For businesses like restaurants that employ tipped workers, those workers’ subsidies should be based on the full minimum wage in the area rather than the tipped minimum wage. When restaurants apply to the IRS for subsidy payments, they should specify on their application form the number of tipped workers they employ and each tipped worker’s average number of hours per week. The full minimum wage should be multiplied by average number of hours per week to calculate subsidy amounts that employers will pass on to each tipped minimum wage employee.

The $90,000 subsidy cap should be indexed to inflation. Companies should not have to pay taxes on subsidy payments, though workers would pay income and payroll taxes as they normally do.

The Emergency Payroll Subsidy should provide relief to as many workers as possible, including part-time workers, self-employed individuals, and independent contractors. Employers would have to keep part-time workers on the payroll along with full-time employees.

How do we discourage bad actors?

All subsidy payments need to end up in the pockets of workers. If companies receive more than they need to pay their workers, they don’t get to keep this overpayment.

Companies should only receive enough subsidy payments to pay workers who are actually on the payroll. This means if, in a given subsidy payment period, a company receives a sum of money to cover 300 workers but proceeds to lay off 50 of those workers, the company would have to return to the government an amount equal to the subsidies that would have gone to those 50 workers, unless those 50 workers received subsidized paychecks before being laid off.

This program is not meant to prevent companies from restructuring if they determine it’s in their best interest to do so. This program is solely meant to help companies keep workers on the payroll that those companies know they’ll need once the economic downturn has ended. If a company decides to restructure, workers can fall back on the regular unemployment insurance system. Third Way’s Reemployment proposal would modernize the UI system and turn it into more of a springboard back to work.

How would subsidies be distributed to employers?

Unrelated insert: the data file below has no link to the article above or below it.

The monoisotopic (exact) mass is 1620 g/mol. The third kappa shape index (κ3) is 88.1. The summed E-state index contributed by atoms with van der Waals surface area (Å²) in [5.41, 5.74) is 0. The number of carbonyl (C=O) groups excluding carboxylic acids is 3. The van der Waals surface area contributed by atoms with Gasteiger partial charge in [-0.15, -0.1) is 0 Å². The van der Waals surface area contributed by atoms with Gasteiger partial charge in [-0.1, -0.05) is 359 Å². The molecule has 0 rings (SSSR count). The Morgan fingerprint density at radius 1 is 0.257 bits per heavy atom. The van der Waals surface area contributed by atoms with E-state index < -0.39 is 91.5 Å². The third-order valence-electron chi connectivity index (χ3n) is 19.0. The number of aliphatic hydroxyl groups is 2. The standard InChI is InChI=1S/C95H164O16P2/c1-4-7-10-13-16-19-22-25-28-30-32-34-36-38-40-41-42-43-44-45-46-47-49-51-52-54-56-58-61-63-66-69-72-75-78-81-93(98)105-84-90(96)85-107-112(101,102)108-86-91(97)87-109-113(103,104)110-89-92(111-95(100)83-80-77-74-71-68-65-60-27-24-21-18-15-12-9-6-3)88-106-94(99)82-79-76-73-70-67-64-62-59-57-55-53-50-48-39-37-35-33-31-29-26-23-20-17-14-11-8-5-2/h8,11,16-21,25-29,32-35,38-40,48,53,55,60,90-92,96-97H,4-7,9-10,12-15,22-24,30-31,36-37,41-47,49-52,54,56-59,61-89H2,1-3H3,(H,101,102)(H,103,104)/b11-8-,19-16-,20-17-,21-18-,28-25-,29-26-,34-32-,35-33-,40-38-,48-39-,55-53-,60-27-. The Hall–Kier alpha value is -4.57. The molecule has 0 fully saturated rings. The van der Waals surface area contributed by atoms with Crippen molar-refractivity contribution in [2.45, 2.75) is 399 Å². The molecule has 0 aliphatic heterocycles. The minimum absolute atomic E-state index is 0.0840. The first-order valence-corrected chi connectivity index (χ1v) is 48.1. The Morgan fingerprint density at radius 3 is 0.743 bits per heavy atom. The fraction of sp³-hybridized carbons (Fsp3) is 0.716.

The IRS, in coordination with the Treasury Department, would be responsible for distributing subsidies to employers. Employers would have to apply to the IRS to receive subsidies. Congress should direct the IRS to create a form (in both electronic and paper formats) that employers can use for this purpose. The form would certify that the employer needs payroll assistance and would also tell the IRS how large a subsidy payment the employer needs in order to pay workers each month. Specifically, this confidential form should require employers to report the company’s current revenues compared to last year’s revenues, the total number of employees at the time of filing, and the total compensation amounts for each of those employees. Employers with tipped workers should specify on their application form the number of tipped workers they employ and those workers’ average number of hours per week.

Companies that lay off workers could be required to submit an amended form to the IRS with the revised number of workers. Alternatively, when companies recertify their revenue losses each quarter, they could also be required to report any layoffs.

What would this cost?

Recessions vary in size and scope, but we estimate that if policymakers implemented Emergency Payroll Subsidies to respond to another recession on the scale of the Great Recession—one of the worst recessions we’ve experienced—the gross cost for the program could be $540 billion.8This estimate is based on the following assumptions:

  • A total compensation replacement rate of 80%.
  • A cap on subsidy per worker of $90,000.
  • Subsidies distributed for one year.
  • Subsidies only covering private sector workers, with the public sector receiving relief through other channels.

The net cost of Emergency Payroll Subsidies during recessions would likely be lower, however, because fewer Americans would need to rely on the safety net since they would remain employed and continue receiving paychecks. A group of economists analyzed two proposals that aim to keep workers on the payroll during the current pandemic-related economic downturn: The Paycheck Recovery Act led by Representative Jayapal and the Paycheck Security Act from Senators Sanders, Warner, Jones, and Blumenthal. They find that these proposals have net costs that are about 56% of their respective gross costs due to offsetting budget savings, such as lower safety net spending on programs like unemployment insurance and Medicaid due to fewer people becoming unemployed.9Applying this to our proposal, the net cost of Emergency Payroll Subsidies would have been roughly $300 billion during the Great Recession.

How would we finance this?

There are several ways policymakers could finance Emergency Payroll Subsidies.

First, the government could borrow the funds and pay for it by increasing the deficit. Many economists argue that deficit spending is essential during recessions and economic crises—helping ameliorate economic pain across the country. Then, during economic expansions, more attention can be paid to long-term finances. By being willing to deficit spend during recessions, the government can also reduce uncertainty about how it will respond in the future.